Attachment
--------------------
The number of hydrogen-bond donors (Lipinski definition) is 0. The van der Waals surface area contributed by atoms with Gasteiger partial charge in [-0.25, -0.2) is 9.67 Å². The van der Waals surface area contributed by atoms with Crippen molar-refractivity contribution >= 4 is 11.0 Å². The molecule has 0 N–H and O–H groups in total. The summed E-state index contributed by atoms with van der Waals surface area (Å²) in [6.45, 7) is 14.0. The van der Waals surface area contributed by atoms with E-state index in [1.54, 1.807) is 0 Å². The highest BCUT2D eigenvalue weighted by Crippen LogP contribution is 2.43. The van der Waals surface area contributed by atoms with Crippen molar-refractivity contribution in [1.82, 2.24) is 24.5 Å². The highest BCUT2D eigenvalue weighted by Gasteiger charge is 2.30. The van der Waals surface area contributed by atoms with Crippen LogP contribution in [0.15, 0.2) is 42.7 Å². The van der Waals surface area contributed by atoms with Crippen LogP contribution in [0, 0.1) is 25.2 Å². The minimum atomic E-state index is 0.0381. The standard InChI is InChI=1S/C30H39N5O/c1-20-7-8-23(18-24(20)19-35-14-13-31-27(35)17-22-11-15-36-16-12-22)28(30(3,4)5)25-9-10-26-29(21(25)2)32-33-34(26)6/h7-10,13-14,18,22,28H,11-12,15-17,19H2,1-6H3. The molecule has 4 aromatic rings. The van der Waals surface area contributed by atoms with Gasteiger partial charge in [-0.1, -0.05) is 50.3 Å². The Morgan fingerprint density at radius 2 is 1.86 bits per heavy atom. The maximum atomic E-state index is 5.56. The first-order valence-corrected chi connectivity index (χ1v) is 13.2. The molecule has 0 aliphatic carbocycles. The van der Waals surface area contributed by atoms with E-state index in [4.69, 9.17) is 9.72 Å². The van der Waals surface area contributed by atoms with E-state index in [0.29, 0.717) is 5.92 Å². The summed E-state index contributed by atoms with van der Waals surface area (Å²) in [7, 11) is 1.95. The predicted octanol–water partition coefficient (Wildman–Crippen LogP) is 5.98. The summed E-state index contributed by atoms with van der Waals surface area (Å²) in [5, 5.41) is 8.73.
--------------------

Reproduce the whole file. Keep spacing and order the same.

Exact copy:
The number of hydrogen-bond donors (Lipinski definition) is 0. The van der Waals surface area contributed by atoms with Gasteiger partial charge in [-0.25, -0.2) is 9.67 Å². The van der Waals surface area contributed by atoms with Crippen molar-refractivity contribution >= 4 is 11.0 Å². The molecule has 0 N–H and O–H groups in total. The summed E-state index contributed by atoms with van der Waals surface area (Å²) in [6.45, 7) is 14.0. The van der Waals surface area contributed by atoms with E-state index in [1.54, 1.807) is 0 Å². The highest BCUT2D eigenvalue weighted by Crippen LogP contribution is 2.43. The van der Waals surface area contributed by atoms with Crippen molar-refractivity contribution in [1.82, 2.24) is 24.5 Å². The highest BCUT2D eigenvalue weighted by Gasteiger charge is 2.30. The van der Waals surface area contributed by atoms with Crippen LogP contribution in [0.15, 0.2) is 42.7 Å². The van der Waals surface area contributed by atoms with Crippen LogP contribution in [0, 0.1) is 25.2 Å². The minimum atomic E-state index is 0.0381. The standard InChI is InChI=1S/C30H39N5O/c1-20-7-8-23(18-24(20)19-35-14-13-31-27(35)17-22-11-15-36-16-12-22)28(30(3,4)5)25-9-10-26-29(21(25)2)32-33-34(26)6/h7-10,13-14,18,22,28H,11-12,15-17,19H2,1-6H3. The molecule has 4 aromatic rings. The van der Waals surface area contributed by atoms with Gasteiger partial charge in [-0.1, -0.05) is 50.3 Å². The Morgan fingerprint density at radius 2 is 1.86 bits per heavy atom. The maximum atomic E-state index is 5.56. The first-order valence-corrected chi connectivity index (χ1v) is 13.2. The molecule has 0 aliphatic carbocycles. The van der Waals surface area contributed by atoms with E-state index in [4.69, 9.17) is 9.72 Å². The van der Waals surface area contributed by atoms with E-state index in [0.29, 0.717) is 5.92 Å². The summed E-state index contributed by atoms with van der Waals surface area (Å²) in [7, 11) is 1.95. The predicted octanol–water partition coefficient (Wildman–Crippen LogP) is 5.98. The summed E-state index contributed by atoms with van der Waals surface area (Å²) in [5, 5.41) is 8.73.